Zoning is of critical importance to pretty much everyone. Where you live, the roads you drive on, where you go to the store — it defines our neighborhoods and communities.
You might not realize it, but we are in a whirlwind of zoning decisions right now. At a meeting at Baldwin Hall on Sept. 20, Phil Hager, county planning and zoning officer, described some of the whirlwind to about 100 Crownsville residents.
The most important is the General Development Plan 2040, which will be completed in 2019 and is intended to be the plan for comprehensive re-zoning of the entire county. It will guide development and preservation efforts for the next decade, at least.
The current GDP was done in 2009 and incorporated input from 14 Small Area Plans developed from 2000-2004. In contrast, the current process for 2040, as Hager explained it, is for the county, with the guidance of a Citizens Advisory Committee to come up with a plan for comprehensive re-zoning first.
Once the comprehensive rezoning is completed, Small Area Plans that seek local community input will be done. As stated in the legislation, “The small area plans are intended to be consistent with the adopted GDP and are expected to form the basis for the proposed recommendations of the next GDP.”
Does anyone else see a problem with that plan? Shouldn’t the Small Area Plans be updated before the General Plan, especially since the Small Area Plans are more outdated than the GDP?
And perhaps more importantly, who is on the Citizens Advisory Committee? Disclaimer: I applied and was not selected.
The committee was appointed in August and there are representatives from “each of the seven County Council districts, as well as from the environment, building, education, and planning sectors.”
County Executive Steve Schuh appointed Leo Wilson as the committee chair. Wilson is lead architect for the design of the Bayhawks Sports Complex proposal for rehab of the Crownsville Hospital Center, his firm is Hammond Wilson Architects.
This is an obvious conflict of interest regarding a controversial development proposal, a disqualifying one in our opinion. Exacerbating this conflict is that Wilson, his company, Brendan Kelly (the Bayhawks’ owner) and his company (Smart Link LLC) donated more than $20,000 to Schuh’s campaign fund, according to Sept. 24 filings with the Maryland Campaign Reporting Information System.
Schuh doubled down on this conflict by appointing Michael Linynsky as the representative from Crownsville. Linysky is an advocate for the Bayhawks Sports Complex and received Bayhawks support for events he organized for Prince George’s County Fire Department.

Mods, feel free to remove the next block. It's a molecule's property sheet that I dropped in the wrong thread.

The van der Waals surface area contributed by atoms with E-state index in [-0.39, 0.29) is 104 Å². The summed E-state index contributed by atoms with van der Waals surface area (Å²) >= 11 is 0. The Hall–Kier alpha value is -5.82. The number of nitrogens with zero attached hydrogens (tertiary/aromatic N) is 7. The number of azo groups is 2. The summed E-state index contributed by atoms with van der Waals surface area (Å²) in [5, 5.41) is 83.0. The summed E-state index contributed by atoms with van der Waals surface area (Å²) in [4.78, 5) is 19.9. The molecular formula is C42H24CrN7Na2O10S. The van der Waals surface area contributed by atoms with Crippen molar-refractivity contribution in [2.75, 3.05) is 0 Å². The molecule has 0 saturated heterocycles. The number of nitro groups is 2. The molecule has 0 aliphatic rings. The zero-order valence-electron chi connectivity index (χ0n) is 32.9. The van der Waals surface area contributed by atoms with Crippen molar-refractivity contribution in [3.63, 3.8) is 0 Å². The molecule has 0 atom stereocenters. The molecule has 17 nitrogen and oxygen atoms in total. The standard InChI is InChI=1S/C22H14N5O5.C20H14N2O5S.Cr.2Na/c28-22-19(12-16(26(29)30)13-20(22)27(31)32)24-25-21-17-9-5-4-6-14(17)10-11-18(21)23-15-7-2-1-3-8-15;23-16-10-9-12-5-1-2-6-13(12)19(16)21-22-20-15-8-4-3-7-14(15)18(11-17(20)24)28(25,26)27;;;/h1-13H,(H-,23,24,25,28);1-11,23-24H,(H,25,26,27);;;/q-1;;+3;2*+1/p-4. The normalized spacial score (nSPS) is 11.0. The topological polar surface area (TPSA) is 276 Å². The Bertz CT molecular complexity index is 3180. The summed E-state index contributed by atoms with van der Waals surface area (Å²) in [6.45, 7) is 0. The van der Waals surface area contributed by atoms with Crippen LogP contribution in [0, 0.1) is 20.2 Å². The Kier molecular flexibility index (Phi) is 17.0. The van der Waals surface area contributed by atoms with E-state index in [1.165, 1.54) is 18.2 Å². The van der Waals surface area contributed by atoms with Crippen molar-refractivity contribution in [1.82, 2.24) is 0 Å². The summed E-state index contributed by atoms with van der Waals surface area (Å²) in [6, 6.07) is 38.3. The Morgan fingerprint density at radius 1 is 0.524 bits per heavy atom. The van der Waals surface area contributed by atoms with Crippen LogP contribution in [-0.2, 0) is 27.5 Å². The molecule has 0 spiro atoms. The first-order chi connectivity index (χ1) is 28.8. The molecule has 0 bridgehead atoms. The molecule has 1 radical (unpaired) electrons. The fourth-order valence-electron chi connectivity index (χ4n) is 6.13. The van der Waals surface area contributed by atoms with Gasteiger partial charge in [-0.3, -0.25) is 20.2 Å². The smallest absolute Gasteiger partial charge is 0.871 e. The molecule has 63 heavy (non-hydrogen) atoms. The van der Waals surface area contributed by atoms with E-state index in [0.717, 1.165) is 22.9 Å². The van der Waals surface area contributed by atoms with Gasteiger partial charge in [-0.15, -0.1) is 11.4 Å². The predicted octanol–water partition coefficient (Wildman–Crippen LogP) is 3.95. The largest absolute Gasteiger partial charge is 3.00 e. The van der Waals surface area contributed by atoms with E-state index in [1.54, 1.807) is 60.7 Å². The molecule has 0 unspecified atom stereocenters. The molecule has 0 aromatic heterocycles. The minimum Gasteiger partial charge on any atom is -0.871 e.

Given the strong opposition to the stadium complex that Crownsville residents have expressed at four public meetings, Linynsky is a poor choice to represent Crownsville residents.
The committee’s first meeting was on Oct. 3. Wilson introduced himself as a 28-year county resident and an architect with professional development interests in the county — “our work comes directly out of the plans.” Yes, that is exactly why he should step down as chair of the committee, his conflicts of interests are numerous and large.
Oddly there were no representatives from Anne Arundel County Public Schools or county police or fire departments. Nor did there seem to be anyone with specific expertise in transportation.
We also found out recently that the Maryland State Department of Transportation has agreed to do a study of a new interchange on Interstate 97 in Crownsville because Schuh requested it in May. Is it a “coincidence” that this is the very same study requested by the Maryland Secretary of Health Robert Neall in 2017 as part of a larger study to evaluate plans to build the Bayhawks Sports Complex?
So Schuh appears to be pushing that proposal forward on that front, too.
Why all the maneuvering to promote the Bayhawks’ proposal? Is there really a voice for local residents at the table or are we being duped and written out of the equation?
Perfidy is a strong word, it is defined as deceitfulness. With regard to Crownsville, I think it applies.
Janet Holbrook of Crownsville is on the faculty of the Johns Hopkins Bloomberg School of Public Health. She is a member of WISE, Women, Indivisible, Strong, Effective.